I recently came across a classic, older Ruger Mini-14 that I had to get considering the price. These used to be a bargain compared to AR-15’s but after the last scare, it seems that AR-15 manufacturers have really stepped up their game and now there are a ton of great ones for great prices. Ruger re-tooled their Mini-14 line in 2005, so please don’t use this review if you’re considering a new one: they’re different beasts. The new ones are easy to put a scope on, they come with heavier profile barrels, and have many other updates which I won’t talk about at all in this review.
Video Review of the Ruger Mini-14 (Classic older model)
In the AR-15 vs Mini-14 camp, I was firmly in the “Mini-14’s are antiquated junk” camp. From pictures and use it looks outdated, heavy, and there are lots of stories of inaccurate Mini-14’s out there. When you pick one up, there’s a big “whoa” factor. It’s light! It’s easy to shoulder, fast to get on target, and the action is very smooth. It’s soooo handy! Because of the noodle-thin barrel, there’s no weight out front, and the whole rifle feels like you could leave it banging around the back of a pickup truck without any issues. This rifle is a 1977 Ruger Mini-14 “180 series” that’s in excellent shape considering its age.
I Was Told This Was a Miniature M14
For some reason, I had it in my head that this rifle was supposed to be a miniaturized M14. It’s not really. It’s a pretty sweet adaptation that mixes a Garand operating system with some M14 features, and some brand new features from Ruger. It’s as much of a small M14 as a Galil is an AK47: not much.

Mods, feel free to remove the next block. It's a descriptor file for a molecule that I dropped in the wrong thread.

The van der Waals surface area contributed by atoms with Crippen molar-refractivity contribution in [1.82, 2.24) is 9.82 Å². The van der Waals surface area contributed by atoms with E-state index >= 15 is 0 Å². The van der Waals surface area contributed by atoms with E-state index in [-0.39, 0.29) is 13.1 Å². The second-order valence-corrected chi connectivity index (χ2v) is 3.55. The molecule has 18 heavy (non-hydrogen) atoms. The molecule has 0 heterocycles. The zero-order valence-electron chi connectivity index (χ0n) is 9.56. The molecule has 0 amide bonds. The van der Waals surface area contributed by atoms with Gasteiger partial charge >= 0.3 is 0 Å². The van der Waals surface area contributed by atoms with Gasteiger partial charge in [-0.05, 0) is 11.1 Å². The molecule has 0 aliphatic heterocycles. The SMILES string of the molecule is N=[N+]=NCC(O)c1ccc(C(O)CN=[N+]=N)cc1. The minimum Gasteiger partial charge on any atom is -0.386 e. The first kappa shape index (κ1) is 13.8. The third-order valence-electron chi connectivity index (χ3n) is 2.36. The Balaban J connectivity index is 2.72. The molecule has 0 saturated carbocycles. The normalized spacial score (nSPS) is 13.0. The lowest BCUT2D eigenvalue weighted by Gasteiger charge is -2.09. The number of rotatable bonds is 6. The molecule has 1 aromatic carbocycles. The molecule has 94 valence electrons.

The magazine is superb. It’s not a drop free design like STANAG mags for the AR-15 system but that’s not a bad thing. On the Ruger system, mags are very solidly rocked and locked in place, and there’s no side to side wiggle and rattle like there is on most AR-15 mags. It’s a better system for a hunting rifle where mag rattle noise is a bigger consideration than speedy mag reloads. This rifle uses a 5 round mag, but there are 20 round mags available as well. With an older rifle, I’d stick with the 5’s, because the thin barrel heats up very quickly. Newer versions use a thicker barrel that can soak up more heat from extended shooting.
This older version doesn’t have a straight forward way of mounting a scope, but I don’t know that I’d want to. The huge, open rear aperture gives lots of room to track an animal right within the sights and is precise enough for shots within 100-200 yards. I’m not a big fan of the safety, as it’s in-line with the trigger and could cause an AD if the user isn’t paying attention and its the trigger instead of engaging the safety.
Even though this older version uses a metal buttplate, you don’t feel it. The semi-automatic system takes up a bit of the recoil, and .223 doesn’t have that much recoil in the first place. The op rod also isn’t covered in the old version, and can get hung up on your fingers.
Older Ruger Mini-14 Accuracy
Here’s where this rifle blew my mind. I was fully expecting terrible accuracy. The aperture is absolutely massive, and everything I’ve read on the internet said that these older versions can’t hit the side of a barn. I was wrong. The very first 4 round group I shot was well within 2 MOA: which is perfectly fine for a quick-handling semi-auto .223 like this. Now, I can’t say that would hold true for other older Mini-14’s because there are simply too many other people who have got poor accuracy from them, but I will say that some of these older ones are fine. Once I got a few mags in, the barrel did start to heat up and rounds started to wander around quite a bit, but after giving it some time to cool, I’d be off to the races again.
So. . .color me completely surprised on this one. I think I have to move from “Mini-14’s suck” to “Mini-14’s, not all that bad, and a better choice for some people”.